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Scholarly Metrics & Altmetrics: Tracking Citations

Tools for measuring scholarly impact, journal impact factors, altmetrics, and managing your scholarly identity.

How to Track Citations

More and more databases offer scholarly authors the ability to track citations to their own works and others as well. The tools mentioned on this page are just some of the ones available. In general, look for "Cited by" when doing a search for an item in a database. 

Various databases can have greatly differing citation practices, so it's important to place the number of citations an item has received in context with other items in the same discipline. 

Google Scholar

You can use Google Scholar to both see all the articles that have cited an item you're interested in, as well create an alert for any new citations.

To see all current citations, search Google Scholar for the item you're interested in. Once you see the listing for that item, click on "Cited by XX" to see all the items that have cited it. Once you've clicked that, you can then click "Create alert" to receive an email ever time Google Scholar finds a new item that cites your article.

Many studies have found that Google Scholar collects the most citations to scholarly articles, books, and other items. However, it has been shown to count duplicate citations and citations from sources that aren't scholarly in nature, so you might want to verify that the total number of citations is accurate.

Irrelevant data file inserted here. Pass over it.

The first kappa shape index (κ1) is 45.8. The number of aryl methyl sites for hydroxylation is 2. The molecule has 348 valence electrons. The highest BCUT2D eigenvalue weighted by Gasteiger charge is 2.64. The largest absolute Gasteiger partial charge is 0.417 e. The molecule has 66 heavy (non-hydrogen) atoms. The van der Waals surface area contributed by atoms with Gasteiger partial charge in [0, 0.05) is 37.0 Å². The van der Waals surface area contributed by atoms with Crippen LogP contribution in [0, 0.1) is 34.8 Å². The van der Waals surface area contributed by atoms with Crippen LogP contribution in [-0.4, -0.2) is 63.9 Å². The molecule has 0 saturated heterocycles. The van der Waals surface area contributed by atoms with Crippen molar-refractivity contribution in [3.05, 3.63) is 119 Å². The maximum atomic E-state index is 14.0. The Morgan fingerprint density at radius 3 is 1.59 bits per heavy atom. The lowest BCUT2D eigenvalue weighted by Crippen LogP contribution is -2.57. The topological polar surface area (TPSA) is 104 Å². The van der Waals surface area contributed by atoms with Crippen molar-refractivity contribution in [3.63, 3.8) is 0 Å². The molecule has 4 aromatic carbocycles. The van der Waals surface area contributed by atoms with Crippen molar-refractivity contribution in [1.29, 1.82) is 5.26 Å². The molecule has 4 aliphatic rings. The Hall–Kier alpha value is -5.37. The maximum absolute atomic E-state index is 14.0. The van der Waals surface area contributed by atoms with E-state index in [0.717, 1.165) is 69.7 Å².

If you have a Google Scholar profile, you can also create an alert any time any of your works receive a new citation. In your profile page, click on "Follow" or "Following" and select "New citations to my articles" in the pop up box. Enter the email address where you want to receive citations. 

Screenshot of a record for an article in Google Scholar with a red box around "Cited by 3471" at the bottom of the record.Screenshot of filters available on Google Scholar with a red box around "Create alert" at the bottom of the filters.

Web of Science

You can use Web of Science to track new citations as well, but note that Web of Science will only track citations from other journals and outlets included in Web of Science. This means you will generally see fewer citations for items in Web of Science compared to Google Scholar. \

First search for the article or other item you want to see citations for and then click on its title to view the record for it. It will then show you "X citations." You can click on the number of citations to view the specific items. To create an alert, click on "Create citation alert" within the record for the item. You will need to be signed in to a Web of Science account to create the alert.

Screenshot of an article record in Web of Science showing that it has 7 citations in Web of Science Core Collection as well as the "Create citation alert" button.

Library Search

Library Search will also sometimes track citations to an article or other scholarly material, but not always. When you run a search in Library Search, make sure you are signed into your account and then look for a double-headed red arrow pointing up that's labeled "Find sources citing this" when you hold your mouse over it. Clicking on this will bring up the individual citing items.  

Screenshot of an article record in Library Search with a black box around the double-headed red arrow pointing up.